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Museums honoring the contributions of minorities are common targets of white supremacy vandals in Donald Trump’s America. In particular, sites memorializing African Americans have experienced an uptick in graffiti and destruction. Just last week, Hyperallergic reported that a sign marking Emmett Till’s death was shot with four bullets on July 21; it was the third sign vandalized in a series of efforts made by the Emmett Till Memorial Commission to commemorate the boy’s death.
That same week, officials at the Negro Leagues Baseball Museum in Kansas City, Missouri found their building flooded after vandals cut through water pipes above the cultural institution’s newly renovated Buck O’Neil Education and Research Center. The museum estimated nearly $500,000 dollars in damages, putting the historical space in financial peril.
One month earlier, another Negro Leagues Baseball landmark faced destruction. A suspected arsonist set the home of pitching legend Satchel Paige on fire in late May, causing potentially irreparable damage.
The Education and Research Center at the museum was the latest addition to a large renovation plan that started in 2011 and has cost $4 million of an estimated $15 million thus far. Just months away from reopening, the museum’s first floor bore the brunt of flood damage.
“There has been a community investment in this project that goes beyond finance,” Negro Leagues Baseball Museum President Bob Kendrick told the Bleacher Report. “This was an investment of sweat equity. When we first started cleaning the building up, ordinary people from the community would come in, put their boots on and start gathering debris. A lot of people in Kansas City are hurting right alongside the Negro Leagues Museum, as we think about this very heinous attempt to damage the center.”
The Negro National League was founded at the museum in 1920, when the building still operated as the Paseo YMCA. For decades thereafter, it served as a vital community space for black members from the city’s 18th and Vine District, an area that saw a black renaissance for the arts, music, and athletics. In its heyday, Joe Louis and Jackie Robinson reportedly both passed through Paseo YMCA. “It was the primary meeting place outside of the church, and it was one of the few places African Americans could swim in Kansas City,” Kendrick explained to Bleacher Report.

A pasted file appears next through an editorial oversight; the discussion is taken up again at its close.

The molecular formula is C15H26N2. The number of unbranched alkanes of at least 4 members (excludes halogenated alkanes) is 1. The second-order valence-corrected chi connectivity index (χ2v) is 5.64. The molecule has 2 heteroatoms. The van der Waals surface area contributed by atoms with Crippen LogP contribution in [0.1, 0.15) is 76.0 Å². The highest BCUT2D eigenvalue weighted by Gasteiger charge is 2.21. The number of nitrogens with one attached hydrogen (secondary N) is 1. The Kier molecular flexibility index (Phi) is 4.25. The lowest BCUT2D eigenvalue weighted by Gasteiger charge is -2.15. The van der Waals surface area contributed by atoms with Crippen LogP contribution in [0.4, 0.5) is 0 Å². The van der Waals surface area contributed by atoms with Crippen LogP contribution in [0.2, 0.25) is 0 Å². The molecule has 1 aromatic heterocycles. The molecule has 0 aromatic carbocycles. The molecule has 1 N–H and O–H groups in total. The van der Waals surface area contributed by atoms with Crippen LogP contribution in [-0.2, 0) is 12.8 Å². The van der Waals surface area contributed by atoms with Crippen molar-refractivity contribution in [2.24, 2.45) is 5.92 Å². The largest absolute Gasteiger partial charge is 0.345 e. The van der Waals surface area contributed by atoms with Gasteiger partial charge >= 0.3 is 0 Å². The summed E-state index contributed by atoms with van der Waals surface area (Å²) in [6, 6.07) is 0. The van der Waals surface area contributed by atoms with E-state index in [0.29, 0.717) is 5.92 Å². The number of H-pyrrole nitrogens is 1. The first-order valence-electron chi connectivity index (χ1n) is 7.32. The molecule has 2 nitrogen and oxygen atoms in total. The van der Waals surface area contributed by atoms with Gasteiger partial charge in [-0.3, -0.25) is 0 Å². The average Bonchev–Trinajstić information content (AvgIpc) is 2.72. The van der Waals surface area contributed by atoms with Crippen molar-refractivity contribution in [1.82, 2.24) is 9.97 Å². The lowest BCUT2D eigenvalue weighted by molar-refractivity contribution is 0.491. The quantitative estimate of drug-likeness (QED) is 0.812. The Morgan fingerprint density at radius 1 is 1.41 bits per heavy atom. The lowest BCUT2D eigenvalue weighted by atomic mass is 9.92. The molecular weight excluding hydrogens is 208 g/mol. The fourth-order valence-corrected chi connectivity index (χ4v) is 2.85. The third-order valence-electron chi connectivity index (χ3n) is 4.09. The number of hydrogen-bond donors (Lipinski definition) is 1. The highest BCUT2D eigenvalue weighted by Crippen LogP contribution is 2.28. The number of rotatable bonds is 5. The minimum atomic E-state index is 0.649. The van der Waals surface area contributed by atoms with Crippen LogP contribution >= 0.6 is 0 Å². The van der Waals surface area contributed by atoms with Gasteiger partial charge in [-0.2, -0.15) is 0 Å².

The Negro National League is where many famous players started their career before the integration of the baseball. Robinson, for example, was a player for the league’s Kansas Monarchs before hitting the big leagues.
Although the museum is still negotiating with its insurance company, its first claim was denied.
Fortunately, the Negro Leagues Baseball Museum has seen a groundswell of support in recent weeks with donations coming to the museum from across the country. As a historically community-based organization, the museum has received nearly $200,000 to help shoulder the expenses of reconstruction. Claudia Williams and the board of directors of the Ted Williams Museum in Florida pledged $10,000. The Kansas City Star also reports that Hy-Vee, a supermarket chain, recently gave the museum a $20,000 check. The Kansas City Royals also donated $26,000 in proceeds from a recent charity game in honor of the Negro Leagues. Those wishing to contribute to the fund can go to the museum’s site here.
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“I am trying to keep the immediacy of my emotional experience while I’m painting.”
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